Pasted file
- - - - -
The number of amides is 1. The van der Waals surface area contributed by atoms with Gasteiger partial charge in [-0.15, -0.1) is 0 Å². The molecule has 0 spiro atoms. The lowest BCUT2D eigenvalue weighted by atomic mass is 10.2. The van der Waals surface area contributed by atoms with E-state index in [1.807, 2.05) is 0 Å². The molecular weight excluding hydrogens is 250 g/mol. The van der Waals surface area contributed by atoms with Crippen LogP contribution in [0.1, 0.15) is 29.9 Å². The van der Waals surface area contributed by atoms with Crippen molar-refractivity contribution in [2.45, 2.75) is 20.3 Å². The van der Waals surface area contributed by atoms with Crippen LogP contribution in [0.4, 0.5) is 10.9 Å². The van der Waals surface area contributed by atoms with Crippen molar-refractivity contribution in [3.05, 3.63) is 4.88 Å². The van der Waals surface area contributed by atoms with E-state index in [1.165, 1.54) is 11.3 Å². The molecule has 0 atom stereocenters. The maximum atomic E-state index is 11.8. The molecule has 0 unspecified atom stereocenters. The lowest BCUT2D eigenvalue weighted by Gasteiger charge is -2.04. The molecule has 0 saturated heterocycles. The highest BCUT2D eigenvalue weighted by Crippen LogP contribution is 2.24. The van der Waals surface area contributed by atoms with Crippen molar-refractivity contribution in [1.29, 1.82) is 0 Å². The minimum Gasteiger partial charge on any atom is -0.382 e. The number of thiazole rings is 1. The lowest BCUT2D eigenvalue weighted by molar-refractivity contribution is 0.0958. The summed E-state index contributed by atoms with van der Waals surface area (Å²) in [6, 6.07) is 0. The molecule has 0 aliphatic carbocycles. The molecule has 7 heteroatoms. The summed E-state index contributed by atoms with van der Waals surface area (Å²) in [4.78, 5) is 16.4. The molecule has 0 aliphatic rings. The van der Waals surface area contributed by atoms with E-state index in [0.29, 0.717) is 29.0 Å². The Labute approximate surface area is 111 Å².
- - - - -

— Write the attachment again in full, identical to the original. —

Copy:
The number of amides is 1. The van der Waals surface area contributed by atoms with Gasteiger partial charge in [-0.15, -0.1) is 0 Å². The molecule has 0 spiro atoms. The lowest BCUT2D eigenvalue weighted by atomic mass is 10.2. The van der Waals surface area contributed by atoms with E-state index in [1.807, 2.05) is 0 Å². The molecular weight excluding hydrogens is 250 g/mol. The van der Waals surface area contributed by atoms with Crippen LogP contribution in [0.1, 0.15) is 29.9 Å². The van der Waals surface area contributed by atoms with Crippen molar-refractivity contribution in [2.45, 2.75) is 20.3 Å². The van der Waals surface area contributed by atoms with Crippen LogP contribution in [0.4, 0.5) is 10.9 Å². The van der Waals surface area contributed by atoms with Crippen molar-refractivity contribution in [3.05, 3.63) is 4.88 Å². The van der Waals surface area contributed by atoms with E-state index in [1.165, 1.54) is 11.3 Å². The molecule has 0 atom stereocenters. The maximum atomic E-state index is 11.8. The molecule has 0 unspecified atom stereocenters. The lowest BCUT2D eigenvalue weighted by Gasteiger charge is -2.04. The molecule has 0 saturated heterocycles. The highest BCUT2D eigenvalue weighted by Crippen LogP contribution is 2.24. The van der Waals surface area contributed by atoms with Crippen molar-refractivity contribution in [1.29, 1.82) is 0 Å². The minimum Gasteiger partial charge on any atom is -0.382 e. The number of thiazole rings is 1. The lowest BCUT2D eigenvalue weighted by molar-refractivity contribution is 0.0958. The summed E-state index contributed by atoms with van der Waals surface area (Å²) in [6, 6.07) is 0. The molecule has 0 aliphatic carbocycles. The molecule has 7 heteroatoms. The summed E-state index contributed by atoms with van der Waals surface area (Å²) in [4.78, 5) is 16.4. The molecule has 0 aliphatic rings. The van der Waals surface area contributed by atoms with E-state index in [0.29, 0.717) is 29.0 Å². The Labute approximate surface area is 111 Å².